The Order of Things

Christine Alfery

Posted on May 26 2022

The Order of Things

Featured image: Scarlet Tanager

Taxonomies, classification, order. It may not seem that these words belong to art, but really, they do. Artists and art historians have for years been changing the orders, the recipes, rules, classifications and taxonomies of art and art histories. The changes from the art movement Impressionism to abstract is but one example.

Like scientists, artists have been creating hybrids and crossbreeding works. I, for example, mix all different kinds of water-based media in my work. I don’t t just stick to one kind of water based media in any of my works, which is why I call my work water based media rather than watercolors.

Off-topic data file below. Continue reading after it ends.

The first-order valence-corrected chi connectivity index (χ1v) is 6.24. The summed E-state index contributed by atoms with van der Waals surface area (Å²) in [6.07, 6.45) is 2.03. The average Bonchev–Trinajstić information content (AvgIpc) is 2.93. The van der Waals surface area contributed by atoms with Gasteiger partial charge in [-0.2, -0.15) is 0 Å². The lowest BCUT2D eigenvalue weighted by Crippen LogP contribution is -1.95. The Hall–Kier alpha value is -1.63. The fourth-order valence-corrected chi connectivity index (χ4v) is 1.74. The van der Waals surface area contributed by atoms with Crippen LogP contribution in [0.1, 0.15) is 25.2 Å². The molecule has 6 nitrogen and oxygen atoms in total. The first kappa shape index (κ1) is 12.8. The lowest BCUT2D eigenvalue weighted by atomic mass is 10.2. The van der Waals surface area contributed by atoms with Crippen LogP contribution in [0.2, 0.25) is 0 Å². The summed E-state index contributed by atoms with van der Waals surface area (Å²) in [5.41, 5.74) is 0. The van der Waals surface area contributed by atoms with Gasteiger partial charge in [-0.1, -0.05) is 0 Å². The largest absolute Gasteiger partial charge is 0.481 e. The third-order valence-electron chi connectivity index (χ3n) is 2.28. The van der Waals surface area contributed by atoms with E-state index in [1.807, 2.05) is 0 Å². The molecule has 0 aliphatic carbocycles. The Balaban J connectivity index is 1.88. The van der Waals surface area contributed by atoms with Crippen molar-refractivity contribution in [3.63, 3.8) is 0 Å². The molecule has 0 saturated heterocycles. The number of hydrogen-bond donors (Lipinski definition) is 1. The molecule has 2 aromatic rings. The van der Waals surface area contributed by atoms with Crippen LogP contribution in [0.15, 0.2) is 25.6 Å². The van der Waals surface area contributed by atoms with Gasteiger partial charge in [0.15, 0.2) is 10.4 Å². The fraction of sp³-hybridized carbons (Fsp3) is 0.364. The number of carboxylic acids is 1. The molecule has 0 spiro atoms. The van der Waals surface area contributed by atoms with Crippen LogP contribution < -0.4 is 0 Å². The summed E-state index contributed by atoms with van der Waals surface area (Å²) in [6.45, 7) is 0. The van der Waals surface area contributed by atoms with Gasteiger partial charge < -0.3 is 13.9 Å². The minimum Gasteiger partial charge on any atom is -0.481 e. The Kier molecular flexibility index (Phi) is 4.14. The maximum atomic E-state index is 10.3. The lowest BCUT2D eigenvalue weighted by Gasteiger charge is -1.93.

But if you order art or anything for that matter, you give the impression that there is an end to things. A bird is always classified as a bird. That never changes. But as I look at my bird feeders and my artwork, I see the variations of finches. I know they have no idea how they are classified, labeled or ordered and that some of them are mix and matched, just like I do with my water-based medias.

There is that ever slight variation of red heads, red breasts and beaks. But science is persistent and labels these variations. The question is whether that box is always closed and representing an ending or does that box remain open and constantly change?

Because they change and become the “other” to what is identified, change represents paradoxes, the “other” side to popular labeling.
I have said this before, but I like repeating it, things never end they just change.Change happens because there is always “the other” to everything.


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